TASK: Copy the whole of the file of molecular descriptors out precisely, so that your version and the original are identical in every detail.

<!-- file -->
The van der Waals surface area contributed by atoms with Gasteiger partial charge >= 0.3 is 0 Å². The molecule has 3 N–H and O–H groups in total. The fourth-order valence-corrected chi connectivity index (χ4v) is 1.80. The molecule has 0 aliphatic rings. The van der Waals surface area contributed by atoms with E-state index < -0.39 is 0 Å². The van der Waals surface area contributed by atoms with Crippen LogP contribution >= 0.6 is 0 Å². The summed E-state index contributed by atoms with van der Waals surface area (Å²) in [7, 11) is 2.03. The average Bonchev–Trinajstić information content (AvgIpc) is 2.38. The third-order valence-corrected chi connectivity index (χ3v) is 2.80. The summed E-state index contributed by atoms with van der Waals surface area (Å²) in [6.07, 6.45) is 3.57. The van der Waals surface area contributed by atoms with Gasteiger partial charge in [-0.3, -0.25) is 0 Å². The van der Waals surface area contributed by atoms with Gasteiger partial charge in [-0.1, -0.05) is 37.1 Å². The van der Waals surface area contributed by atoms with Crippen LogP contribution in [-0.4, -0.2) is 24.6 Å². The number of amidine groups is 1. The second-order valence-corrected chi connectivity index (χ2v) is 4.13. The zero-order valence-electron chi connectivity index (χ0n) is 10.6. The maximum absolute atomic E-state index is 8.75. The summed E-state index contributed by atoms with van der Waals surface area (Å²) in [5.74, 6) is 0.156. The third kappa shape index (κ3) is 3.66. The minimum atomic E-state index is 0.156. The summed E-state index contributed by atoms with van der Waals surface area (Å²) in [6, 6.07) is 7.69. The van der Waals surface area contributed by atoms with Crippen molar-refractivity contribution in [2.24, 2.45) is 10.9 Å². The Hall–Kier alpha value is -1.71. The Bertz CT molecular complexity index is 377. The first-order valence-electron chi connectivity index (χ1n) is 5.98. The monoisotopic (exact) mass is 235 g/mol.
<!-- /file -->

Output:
The van der Waals surface area contributed by atoms with Gasteiger partial charge >= 0.3 is 0 Å². The molecule has 3 N–H and O–H groups in total. The fourth-order valence-corrected chi connectivity index (χ4v) is 1.80. The molecule has 0 aliphatic rings. The van der Waals surface area contributed by atoms with E-state index < -0.39 is 0 Å². The van der Waals surface area contributed by atoms with Crippen LogP contribution >= 0.6 is 0 Å². The summed E-state index contributed by atoms with van der Waals surface area (Å²) in [7, 11) is 2.03. The average Bonchev–Trinajstić information content (AvgIpc) is 2.38. The third-order valence-corrected chi connectivity index (χ3v) is 2.80. The summed E-state index contributed by atoms with van der Waals surface area (Å²) in [6.07, 6.45) is 3.57. The van der Waals surface area contributed by atoms with Gasteiger partial charge in [-0.3, -0.25) is 0 Å². The van der Waals surface area contributed by atoms with Gasteiger partial charge in [-0.1, -0.05) is 37.1 Å². The van der Waals surface area contributed by atoms with Crippen LogP contribution in [-0.4, -0.2) is 24.6 Å². The number of amidine groups is 1. The second-order valence-corrected chi connectivity index (χ2v) is 4.13. The zero-order valence-electron chi connectivity index (χ0n) is 10.6. The maximum absolute atomic E-state index is 8.75. The summed E-state index contributed by atoms with van der Waals surface area (Å²) in [5.74, 6) is 0.156. The third kappa shape index (κ3) is 3.66. The minimum atomic E-state index is 0.156. The summed E-state index contributed by atoms with van der Waals surface area (Å²) in [6, 6.07) is 7.69. The van der Waals surface area contributed by atoms with Crippen molar-refractivity contribution in [2.24, 2.45) is 10.9 Å². The Hall–Kier alpha value is -1.71. The Bertz CT molecular complexity index is 377. The first-order valence-electron chi connectivity index (χ1n) is 5.98. The monoisotopic (exact) mass is 235 g/mol.